When I was growing up, if someone asked “how are you,” the answer was “good!” And where I come from, the answer is “good!” But when I was at Yale, I had a boyfriend who explained to me that that is not correct—he did it in a really crass way that I actually won’t go into—but he explained that the proper answer to that question is “fine” or “well.” And I changed from that moment on. Except when I go home.

Returning to the idea of trauma in The Orderly. Some authors have talked about having sensitivity readers, who have life experiences that the authors may or may not have themselves. Did you do that? Were you worried about readers being triggered?

No. But Annita [Sawyer, who was one of Fraser's readers]—and I’m not sharing anything private because she writes about it in her book Smoking Cigarettes, Eating Glass—she spent years in a psych ward when she was a teenager. I think it was early to mid sixties. She’s a therapist at this point, and she never mentioned it being triggering.

Sensitivity readers might have been a good idea. On the other hand, I guess I kind of feel like, it’s fiction. If you don’t want to read it, don’t read it. Like, close the book and give it away! Nobody’s forcing anybody to look at this, I hope. There are all sorts of ways where different people can get triggered at different times. We’re entitled to those responses, but I’m not going to censor myself and my creativity because it might offend someone.

Are you hoping that this book will double as bringing awareness to cystic fibrosis in a way that isn’t medical or clinical, or patronizing?

I mean, oddly, no. In part because I love the character Fran, and I hope readers do as well, but I don’t want anyone to get the idea that this represents cystic fibrosis. This represents one person’s fictional experience, and was written by someone that does not have it.

When I was writing the book, I was not thinking about how it represented the disease or people with it. Once it became clear that it was a novel, and once it became clear that I was definitely going to try and get it published … I would hate to put more pressure on a work of fiction than there needs to be. It’s meant to be an entertaining, hopefully somewhat inspiring story. Everything I write is meant to be somewhat inspiring, possibly entertaining. If it’s nonfiction, possibly informative or educational. This isn’t meant to be educational. It’s meant to be entertaining.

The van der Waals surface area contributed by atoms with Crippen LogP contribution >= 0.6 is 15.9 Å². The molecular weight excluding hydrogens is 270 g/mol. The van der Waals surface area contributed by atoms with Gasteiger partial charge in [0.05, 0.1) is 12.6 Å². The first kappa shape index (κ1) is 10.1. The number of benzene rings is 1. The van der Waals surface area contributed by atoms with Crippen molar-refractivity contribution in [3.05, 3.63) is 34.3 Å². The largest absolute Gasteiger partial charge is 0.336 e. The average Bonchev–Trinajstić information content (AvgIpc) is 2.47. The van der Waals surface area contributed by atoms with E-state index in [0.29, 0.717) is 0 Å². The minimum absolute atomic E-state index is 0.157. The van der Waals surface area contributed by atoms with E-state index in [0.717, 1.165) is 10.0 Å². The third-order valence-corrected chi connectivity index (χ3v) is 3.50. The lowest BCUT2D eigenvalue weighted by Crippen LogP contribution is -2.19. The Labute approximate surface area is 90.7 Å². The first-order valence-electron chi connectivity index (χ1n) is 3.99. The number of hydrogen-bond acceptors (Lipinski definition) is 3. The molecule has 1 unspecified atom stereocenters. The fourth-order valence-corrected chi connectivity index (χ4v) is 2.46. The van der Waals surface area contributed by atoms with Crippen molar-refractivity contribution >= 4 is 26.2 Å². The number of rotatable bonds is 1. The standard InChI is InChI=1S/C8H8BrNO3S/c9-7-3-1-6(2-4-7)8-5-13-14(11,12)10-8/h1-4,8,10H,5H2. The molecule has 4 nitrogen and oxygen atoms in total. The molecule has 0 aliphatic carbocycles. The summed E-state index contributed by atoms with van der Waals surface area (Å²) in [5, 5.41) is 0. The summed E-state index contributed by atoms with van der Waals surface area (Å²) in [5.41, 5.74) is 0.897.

But that said, two characters in the book have this disease. So it presents me as an author with a great opportunity to raise awareness about the disease and raise funds for research (five percent of book sales will be donated to cystic fibrosis research). But not in the way that people might think.

At its core, I see it as a love story. And of course, we’ve talked about your response, which is very no BS, of “Oh, you don’t want a love story? Then don’t read it!” But that said, why a love story and why right now?

That’s what the story was. That was always gonna be what it was. That’s reason one. Reason two, for me, is because I love love stories. I love love! I am a hopeless romantic, for myself and for everyone else.

And for the world, I feel like love is something that we need to think more about, and to focus on especially in dark times. That’s why, on the back [of the book jacket], the hook is “love can boom in the darkest of times.” That doesn’t just refer to the times these characters are in, mentally and socially, but also to where we are in the world right now. This is a pretty scary time to be alive, especially in this country, but love is still blooming and it still can bloom. I think that that’s a message that we all need to hear.

Find more about Rebekah Fraser’s work at